Coping with Change
It’s inevitable that we go through many changes in life, and even the small things can sometimes throw us off course. When it comes to major changes, such as getting a new job, moving, losing a loved one, getting married or having a baby, the ripple effect can be felt in all aspects of your life. In short, change can be difficult to adjust to.
“Whether the change is good or bad, big or small, any disruption in our lives can cause stress and frustration,” said Beth Santine, director of clinical services at New Directions, a company that provides behavioral health services for many Blue Cross Blue Shield of Michigan members. “Practicing resilience and developing coping skills can help make the best of a broken routine or a new challenge.”
When change occurs, you may feel varying levels of anxiety, stress, confusion and possibly self-doubt. The adjustment period can be uncomfortable, but there are some things you can do to make change easier on yourself. Here are a few tips:
- Expect disruption. In the vortex of change, many people expect to go on without missing a beat, as if the change were a simply a minor inconvenience. But this attitude isn’t realistic. If you’re starting a new job, for instance, and are used to performing at 95%, don’t expect to be up to speed immediately.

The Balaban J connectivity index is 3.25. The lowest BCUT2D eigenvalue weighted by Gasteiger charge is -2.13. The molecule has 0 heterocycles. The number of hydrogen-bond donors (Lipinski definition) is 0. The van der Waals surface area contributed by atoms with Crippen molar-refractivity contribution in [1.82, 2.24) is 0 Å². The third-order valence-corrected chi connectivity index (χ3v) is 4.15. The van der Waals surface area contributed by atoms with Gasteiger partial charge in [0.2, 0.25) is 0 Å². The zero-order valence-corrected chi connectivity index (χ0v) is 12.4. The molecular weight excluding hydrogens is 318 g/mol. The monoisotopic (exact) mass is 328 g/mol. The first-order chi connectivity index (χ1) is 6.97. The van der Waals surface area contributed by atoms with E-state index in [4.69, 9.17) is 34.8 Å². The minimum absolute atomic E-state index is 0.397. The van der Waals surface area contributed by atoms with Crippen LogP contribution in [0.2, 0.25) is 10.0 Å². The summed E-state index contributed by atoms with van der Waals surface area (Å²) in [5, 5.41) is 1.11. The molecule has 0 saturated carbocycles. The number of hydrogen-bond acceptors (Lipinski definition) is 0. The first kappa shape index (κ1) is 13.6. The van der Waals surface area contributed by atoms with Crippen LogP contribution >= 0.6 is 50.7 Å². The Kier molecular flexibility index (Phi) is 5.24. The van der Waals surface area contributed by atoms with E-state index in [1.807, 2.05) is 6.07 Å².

- Focus on the known. In the midst of change, people tend to over-focus on the unknown because that’s what is causing anxiety. To avoid needless worry and self-doubt, focus on what you know and can control.
- Anticipate change. Change is inevitable so it’s helpful to plan for it. If you have children in high school, for instance, you know they will soon leave home. Establish several game plans for coping with empty-nest syndrome and making good use of your free time.
- Pinpoint patterns. How do you move through change? What kinds of feelings and reactions do you typically experience? Being aware of the patterns you typically following in times of change can help you develop your own personal toolkit of coping strategies.
If a life change has you feeling “off,” consider seeking help from a behavioral health specialist. If you’re employed, your company may offer a behavioral health benefit that can connect you with counseling, crisis support, community resources and other behavioral health tools. For example, many Blue Cross members have access to New Directions, an independent company that provides behavioral health services. You can find more information and a variety of mental health resources at ndbh.com.
If you liked this post, you might also enjoy:
- Good Stress vs. Bad Stress and the Body’s Response
- Realistic Ways to Reduce Stress Throughout the Day
- The Surprising Connection Between Stress and Your Heart Health
Sources: The StayWell Company, LLC and New Directions
Photo credit: fstop123